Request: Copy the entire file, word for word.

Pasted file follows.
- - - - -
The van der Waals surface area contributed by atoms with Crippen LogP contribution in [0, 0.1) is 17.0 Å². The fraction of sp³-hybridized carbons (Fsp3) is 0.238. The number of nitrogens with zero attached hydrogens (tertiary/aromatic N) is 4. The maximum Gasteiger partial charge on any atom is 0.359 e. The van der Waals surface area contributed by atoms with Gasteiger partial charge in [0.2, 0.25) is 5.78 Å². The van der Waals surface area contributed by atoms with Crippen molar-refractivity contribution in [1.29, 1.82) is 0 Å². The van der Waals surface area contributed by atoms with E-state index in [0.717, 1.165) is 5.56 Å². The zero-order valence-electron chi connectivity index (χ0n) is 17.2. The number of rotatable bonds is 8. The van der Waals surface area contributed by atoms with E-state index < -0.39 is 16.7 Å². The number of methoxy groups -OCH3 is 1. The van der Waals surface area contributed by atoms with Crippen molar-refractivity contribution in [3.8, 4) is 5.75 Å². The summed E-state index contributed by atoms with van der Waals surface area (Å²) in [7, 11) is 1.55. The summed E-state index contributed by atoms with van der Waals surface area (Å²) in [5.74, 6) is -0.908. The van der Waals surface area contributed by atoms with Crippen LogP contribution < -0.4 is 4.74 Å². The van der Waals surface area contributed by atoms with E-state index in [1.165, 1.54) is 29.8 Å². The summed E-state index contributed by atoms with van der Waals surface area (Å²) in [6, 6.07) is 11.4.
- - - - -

The van der Waals surface area contributed by atoms with Crippen LogP contribution in [0, 0.1) is 17.0 Å². The fraction of sp³-hybridized carbons (Fsp3) is 0.238. The number of nitrogens with zero attached hydrogens (tertiary/aromatic N) is 4. The maximum Gasteiger partial charge on any atom is 0.359 e. The van der Waals surface area contributed by atoms with Gasteiger partial charge in [0.2, 0.25) is 5.78 Å². The van der Waals surface area contributed by atoms with Crippen molar-refractivity contribution in [1.29, 1.82) is 0 Å². The van der Waals surface area contributed by atoms with E-state index in [0.717, 1.165) is 5.56 Å². The zero-order valence-electron chi connectivity index (χ0n) is 17.2. The number of rotatable bonds is 8. The van der Waals surface area contributed by atoms with E-state index < -0.39 is 16.7 Å². The number of methoxy groups -OCH3 is 1. The van der Waals surface area contributed by atoms with Crippen molar-refractivity contribution in [3.8, 4) is 5.75 Å². The summed E-state index contributed by atoms with van der Waals surface area (Å²) in [7, 11) is 1.55. The summed E-state index contributed by atoms with van der Waals surface area (Å²) in [5.74, 6) is -0.908. The van der Waals surface area contributed by atoms with Crippen LogP contribution < -0.4 is 4.74 Å². The van der Waals surface area contributed by atoms with E-state index in [1.165, 1.54) is 29.8 Å². The summed E-state index contributed by atoms with van der Waals surface area (Å²) in [6, 6.07) is 11.4.